An Expression of Gratitude from Langley’s Head of School

by Dr. Elinor Scully, Head of School

One of the great privileges of being the head of The Langley School is the opportunity to meet with a small group of elected student advisors on a monthly basis. This group, my “advisors to the head,” keeps me focused on the real work of school leadership: the quality of student lunch, the number of minutes spent at recess, and the spirited debate over 4 Square rules. Last week, however, after the obligatory conversation about food and fun, I asked the students what they were looking forward to most as Thanksgiving approached. While food was certainly mentioned, more of the discussion centered on spending time with family, cherished holiday traditions, and seeing grandparents and special friends. The group reminded me that the purpose of the holiday is to be thankful for our families and friends and to be grateful for all the blessings in our lives.

These wise students reminded me what should be obvious, that gratitude is at the heart of the holiday season. And this year in particular, I definitely feel a strong sense of gratitude for the compassion and strength of our school family. For a number of members of this school community, 2016 has brought significant health challenges and untimely loss. In just the last few months, I have attended memorial services for parents taken from their families too young and I have sat with community members battling life-threatening illnesses. I have also watched our community step up with arms wide open and offer the kind of support that makes a real difference in times of sadness and struggle.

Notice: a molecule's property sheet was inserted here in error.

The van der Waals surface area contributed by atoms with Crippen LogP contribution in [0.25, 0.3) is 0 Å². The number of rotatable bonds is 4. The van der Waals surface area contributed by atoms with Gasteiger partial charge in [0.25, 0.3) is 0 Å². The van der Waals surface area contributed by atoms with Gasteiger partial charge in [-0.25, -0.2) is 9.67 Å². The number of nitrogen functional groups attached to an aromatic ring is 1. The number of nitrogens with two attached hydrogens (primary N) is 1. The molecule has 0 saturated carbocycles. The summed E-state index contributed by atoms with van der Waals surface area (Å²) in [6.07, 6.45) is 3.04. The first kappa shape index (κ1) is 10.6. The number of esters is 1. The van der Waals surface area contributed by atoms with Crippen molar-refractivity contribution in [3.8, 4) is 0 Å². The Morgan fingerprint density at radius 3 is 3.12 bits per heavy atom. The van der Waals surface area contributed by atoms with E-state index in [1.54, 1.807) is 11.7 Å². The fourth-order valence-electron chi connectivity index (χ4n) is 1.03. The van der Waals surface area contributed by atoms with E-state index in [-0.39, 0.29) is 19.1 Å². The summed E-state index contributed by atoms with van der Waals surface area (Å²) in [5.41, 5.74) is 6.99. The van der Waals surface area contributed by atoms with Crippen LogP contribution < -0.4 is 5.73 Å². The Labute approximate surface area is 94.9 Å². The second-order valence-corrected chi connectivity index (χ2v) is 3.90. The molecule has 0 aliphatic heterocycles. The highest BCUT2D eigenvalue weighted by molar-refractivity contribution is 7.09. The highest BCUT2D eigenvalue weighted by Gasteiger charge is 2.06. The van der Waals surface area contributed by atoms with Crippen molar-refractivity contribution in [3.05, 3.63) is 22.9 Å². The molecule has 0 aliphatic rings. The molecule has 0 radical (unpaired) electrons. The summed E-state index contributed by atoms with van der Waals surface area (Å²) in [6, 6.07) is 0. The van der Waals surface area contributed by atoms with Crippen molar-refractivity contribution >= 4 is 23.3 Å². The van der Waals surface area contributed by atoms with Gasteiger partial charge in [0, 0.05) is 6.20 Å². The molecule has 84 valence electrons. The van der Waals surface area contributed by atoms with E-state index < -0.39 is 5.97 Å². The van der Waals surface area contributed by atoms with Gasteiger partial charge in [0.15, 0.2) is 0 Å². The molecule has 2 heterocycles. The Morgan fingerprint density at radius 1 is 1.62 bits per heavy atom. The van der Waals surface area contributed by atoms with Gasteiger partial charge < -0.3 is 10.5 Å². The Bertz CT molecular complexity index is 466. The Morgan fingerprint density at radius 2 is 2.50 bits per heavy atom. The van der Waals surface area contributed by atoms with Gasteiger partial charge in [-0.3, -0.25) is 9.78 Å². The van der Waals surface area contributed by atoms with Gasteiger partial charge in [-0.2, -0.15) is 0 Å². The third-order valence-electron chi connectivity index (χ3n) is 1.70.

The Langley School Community

At a recent service I attended, one of the speakers offered the following advice to the group gathered to mourn the loss of a friend, father, and colleague: “Invest tirelessly, relentlessly, and fearlessly in your relationships.” I watch this happen every day at The Langley School. I watch colleagues step up and cover classes so that someone can tend to a seriously ill family member. I am in awe of the candor, tenacity, and humility of one of our parents who is battling cancer, all while being fully present in every moment of her life. I’m moved when I hear this same person offering to help another community member who is just beginning her chemotherapy. Publicly and privately, in large and small ways, members of our school are doing everything they can to lighten the load for those whose burdens are heavy.